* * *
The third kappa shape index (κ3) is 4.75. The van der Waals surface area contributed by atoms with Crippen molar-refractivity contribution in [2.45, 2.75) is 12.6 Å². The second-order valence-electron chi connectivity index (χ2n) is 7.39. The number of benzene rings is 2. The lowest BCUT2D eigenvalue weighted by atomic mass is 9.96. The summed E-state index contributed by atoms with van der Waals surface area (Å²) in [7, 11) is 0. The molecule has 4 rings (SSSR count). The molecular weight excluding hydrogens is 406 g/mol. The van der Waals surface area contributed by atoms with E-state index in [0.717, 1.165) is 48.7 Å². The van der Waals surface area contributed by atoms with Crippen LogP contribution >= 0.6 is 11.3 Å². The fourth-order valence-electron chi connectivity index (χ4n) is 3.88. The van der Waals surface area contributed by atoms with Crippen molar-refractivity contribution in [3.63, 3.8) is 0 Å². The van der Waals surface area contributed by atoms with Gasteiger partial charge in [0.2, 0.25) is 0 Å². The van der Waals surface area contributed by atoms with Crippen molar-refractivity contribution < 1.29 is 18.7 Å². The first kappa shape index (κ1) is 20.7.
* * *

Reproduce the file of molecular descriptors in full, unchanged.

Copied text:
The third kappa shape index (κ3) is 4.75. The van der Waals surface area contributed by atoms with Crippen molar-refractivity contribution in [2.45, 2.75) is 12.6 Å². The second-order valence-electron chi connectivity index (χ2n) is 7.39. The number of benzene rings is 2. The lowest BCUT2D eigenvalue weighted by atomic mass is 9.96. The summed E-state index contributed by atoms with van der Waals surface area (Å²) in [7, 11) is 0. The molecule has 4 rings (SSSR count). The molecular weight excluding hydrogens is 406 g/mol. The van der Waals surface area contributed by atoms with E-state index in [0.717, 1.165) is 48.7 Å². The van der Waals surface area contributed by atoms with Crippen LogP contribution >= 0.6 is 11.3 Å². The fourth-order valence-electron chi connectivity index (χ4n) is 3.88. The van der Waals surface area contributed by atoms with Crippen molar-refractivity contribution in [3.63, 3.8) is 0 Å². The van der Waals surface area contributed by atoms with Gasteiger partial charge in [0.2, 0.25) is 0 Å². The van der Waals surface area contributed by atoms with Crippen molar-refractivity contribution < 1.29 is 18.7 Å². The first kappa shape index (κ1) is 20.7.